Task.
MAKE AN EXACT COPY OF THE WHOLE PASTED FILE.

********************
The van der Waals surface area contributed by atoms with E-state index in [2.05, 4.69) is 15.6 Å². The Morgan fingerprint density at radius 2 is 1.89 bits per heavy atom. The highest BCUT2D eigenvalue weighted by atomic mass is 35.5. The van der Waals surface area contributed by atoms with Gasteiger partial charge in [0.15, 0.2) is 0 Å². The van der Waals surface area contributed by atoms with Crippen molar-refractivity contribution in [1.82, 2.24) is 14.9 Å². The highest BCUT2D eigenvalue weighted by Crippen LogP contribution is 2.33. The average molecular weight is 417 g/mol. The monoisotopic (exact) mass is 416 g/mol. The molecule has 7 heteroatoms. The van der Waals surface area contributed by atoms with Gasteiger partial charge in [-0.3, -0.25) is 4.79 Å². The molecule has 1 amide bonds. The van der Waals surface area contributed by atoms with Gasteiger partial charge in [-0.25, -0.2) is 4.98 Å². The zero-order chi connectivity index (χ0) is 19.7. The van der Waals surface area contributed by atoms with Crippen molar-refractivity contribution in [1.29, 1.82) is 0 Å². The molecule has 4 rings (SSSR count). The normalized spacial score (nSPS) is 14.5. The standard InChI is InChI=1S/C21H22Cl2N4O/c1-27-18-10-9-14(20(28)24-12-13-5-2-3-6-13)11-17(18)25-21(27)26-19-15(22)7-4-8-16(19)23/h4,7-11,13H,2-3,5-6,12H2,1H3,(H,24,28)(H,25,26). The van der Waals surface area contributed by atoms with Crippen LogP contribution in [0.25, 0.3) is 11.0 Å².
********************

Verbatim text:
The van der Waals surface area contributed by atoms with E-state index in [2.05, 4.69) is 15.6 Å². The Morgan fingerprint density at radius 2 is 1.89 bits per heavy atom. The highest BCUT2D eigenvalue weighted by atomic mass is 35.5. The van der Waals surface area contributed by atoms with Gasteiger partial charge in [0.15, 0.2) is 0 Å². The van der Waals surface area contributed by atoms with Crippen molar-refractivity contribution in [1.82, 2.24) is 14.9 Å². The highest BCUT2D eigenvalue weighted by Crippen LogP contribution is 2.33. The average molecular weight is 417 g/mol. The monoisotopic (exact) mass is 416 g/mol. The molecule has 7 heteroatoms. The van der Waals surface area contributed by atoms with Gasteiger partial charge in [-0.3, -0.25) is 4.79 Å². The molecule has 1 amide bonds. The van der Waals surface area contributed by atoms with Gasteiger partial charge in [-0.25, -0.2) is 4.98 Å². The zero-order chi connectivity index (χ0) is 19.7. The van der Waals surface area contributed by atoms with Crippen molar-refractivity contribution in [1.29, 1.82) is 0 Å². The molecule has 4 rings (SSSR count). The normalized spacial score (nSPS) is 14.5. The standard InChI is InChI=1S/C21H22Cl2N4O/c1-27-18-10-9-14(20(28)24-12-13-5-2-3-6-13)11-17(18)25-21(27)26-19-15(22)7-4-8-16(19)23/h4,7-11,13H,2-3,5-6,12H2,1H3,(H,24,28)(H,25,26). The van der Waals surface area contributed by atoms with Crippen LogP contribution in [0.25, 0.3) is 11.0 Å².